Editor’s Clarification: An earlier version of this article mistakenly suggested that NGO Monitor supports the Knesset’s current NGO legislation. It does not. The article has been changed to clarify this point.
It was one of the boldest assaults on an Israeli military base in years: A gang of some 50 hostile West Bankers stormed a brigade headquarters near Qalqilya on December 13, attacked the troops with a hail of rocks, slashed tires and vandalized property before being repulsed. None of the attackers was killed or even captured.
Has Israel’s vaunted military lost its edge? Hardly. The problem was that the attackers were Israeli Jews — settlers and their militant allies — and the Israeli army doesn’t shoot Jews. If the attackers had been Arabs, half of them would have ended up dead. Arabs can get killed just demonstrating outside their homes.
It’s a perverse fulfillment of David Ben-Gurion’s famous dictum, “What matters is not what the goyim say, but what the Jews do.” In this case, foreigners should shout all they like about Israel being an outlaw state — a nation governed not by democracy and rule of law but by ethnic triumphalism — but only Israel can make it so. And lately, it seems bent on doing just that.
One could cite countless little ways in which the rule of law is being eroded in Israel lately, but one action has caused worldwide alarm for its nakedness, and it’s our topic today: the legislation awaiting Cabinet and Knesset approval, the so-called NGO bill, aiming to choke off the finances of human-rights organizations.
The legislation has been through several acrimonious rewrites, but the latest draft, shepherded by the prime minister himself, seems almost certain of passage. It has three parts: First, it outlaws all foreign government funding of certain types of non-governmental organizations or NGOs (what Americans call nonprofits) that are deemed threatening to the state (more on this later). It also taxes their domestic Israeli donations at 45%. Second, it slaps a 45% tax on foreign donations to “political” NGOs such as Peace Now and B’Tselem. Third, it creates a Knesset (not judicial or administrative) panel to hear appeals by organizations seeking exemption.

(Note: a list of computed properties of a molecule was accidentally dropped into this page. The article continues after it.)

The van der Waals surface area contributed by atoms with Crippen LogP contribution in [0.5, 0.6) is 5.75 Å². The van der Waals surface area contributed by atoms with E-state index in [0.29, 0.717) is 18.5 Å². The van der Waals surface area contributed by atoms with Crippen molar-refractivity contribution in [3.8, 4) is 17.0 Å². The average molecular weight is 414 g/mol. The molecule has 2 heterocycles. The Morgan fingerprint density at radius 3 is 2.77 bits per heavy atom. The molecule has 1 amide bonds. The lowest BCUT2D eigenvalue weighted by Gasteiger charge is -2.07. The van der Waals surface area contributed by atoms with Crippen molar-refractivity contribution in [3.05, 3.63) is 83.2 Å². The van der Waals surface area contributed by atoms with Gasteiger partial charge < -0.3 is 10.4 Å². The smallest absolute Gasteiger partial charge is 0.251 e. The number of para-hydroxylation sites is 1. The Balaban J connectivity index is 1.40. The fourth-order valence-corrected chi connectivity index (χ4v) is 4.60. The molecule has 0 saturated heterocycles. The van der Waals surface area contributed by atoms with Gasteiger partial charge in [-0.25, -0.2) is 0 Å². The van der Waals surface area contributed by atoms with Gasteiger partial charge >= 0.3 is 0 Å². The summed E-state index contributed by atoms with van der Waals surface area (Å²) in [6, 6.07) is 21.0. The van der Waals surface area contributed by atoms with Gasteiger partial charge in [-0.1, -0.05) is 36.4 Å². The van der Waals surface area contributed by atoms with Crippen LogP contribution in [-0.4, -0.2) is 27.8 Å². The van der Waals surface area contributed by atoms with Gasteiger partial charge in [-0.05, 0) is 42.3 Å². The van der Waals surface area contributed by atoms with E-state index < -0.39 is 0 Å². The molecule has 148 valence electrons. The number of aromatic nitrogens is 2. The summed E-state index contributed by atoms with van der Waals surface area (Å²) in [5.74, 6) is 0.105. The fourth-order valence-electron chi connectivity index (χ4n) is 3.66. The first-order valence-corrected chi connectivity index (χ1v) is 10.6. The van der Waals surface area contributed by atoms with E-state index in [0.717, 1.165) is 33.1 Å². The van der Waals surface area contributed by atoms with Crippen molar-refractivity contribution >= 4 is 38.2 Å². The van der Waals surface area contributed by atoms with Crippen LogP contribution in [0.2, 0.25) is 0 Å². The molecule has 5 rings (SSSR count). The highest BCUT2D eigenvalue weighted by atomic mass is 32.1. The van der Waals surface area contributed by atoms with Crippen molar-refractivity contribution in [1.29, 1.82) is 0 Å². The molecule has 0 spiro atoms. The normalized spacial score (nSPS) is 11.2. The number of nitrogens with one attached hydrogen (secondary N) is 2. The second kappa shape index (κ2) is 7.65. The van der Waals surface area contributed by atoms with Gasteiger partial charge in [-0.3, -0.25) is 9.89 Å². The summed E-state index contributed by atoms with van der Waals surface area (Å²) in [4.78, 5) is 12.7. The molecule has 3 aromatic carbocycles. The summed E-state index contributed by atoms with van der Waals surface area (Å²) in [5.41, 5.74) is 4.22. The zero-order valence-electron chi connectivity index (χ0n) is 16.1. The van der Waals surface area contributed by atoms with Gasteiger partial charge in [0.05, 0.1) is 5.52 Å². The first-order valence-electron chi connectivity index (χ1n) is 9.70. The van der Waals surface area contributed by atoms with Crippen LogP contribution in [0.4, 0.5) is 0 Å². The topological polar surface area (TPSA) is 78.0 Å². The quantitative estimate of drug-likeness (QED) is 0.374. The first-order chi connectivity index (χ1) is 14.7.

Critics of Israel’s human rights NGOs claim they undermine Israeli democracy. NGO Monitor, an Israeli NGO that monitors other NGOs — but does not favor the legislation, it’s important to note — makes the case on its website that actions by one country aimed at “changing public opinion” in another country violate “the norms on non-interference in other democracies.” Besides, NGO Monitor says, the organizations receiving such funding don’t simply target Israeli public opinion — they engage actively in “delegitimization and political warfare against Israel.”
Sounds grim, doesn’t it? If organizations conspire with foreign governments to undermine democracy and wage war against their own country, lifting their tax exemption seems the least one could do. How could anyone argue with that?
One could start by exploring these supposed international democratic “norms” of non-interference. Rubbish. In fact, democracies do this sort of thing all over the world. America has been doing it for years. So has Israel.
Washington has its own federally-funded agency, the National Endowment for Democracy, that exists for precisely this purpose. It spends millions per year funding and training human-rights NGOs and even opposition political parties in more than 100 countries. Millions more in foreign-aid and State Department funds go to various quasi-governmental and private American groups doing the same overseas work.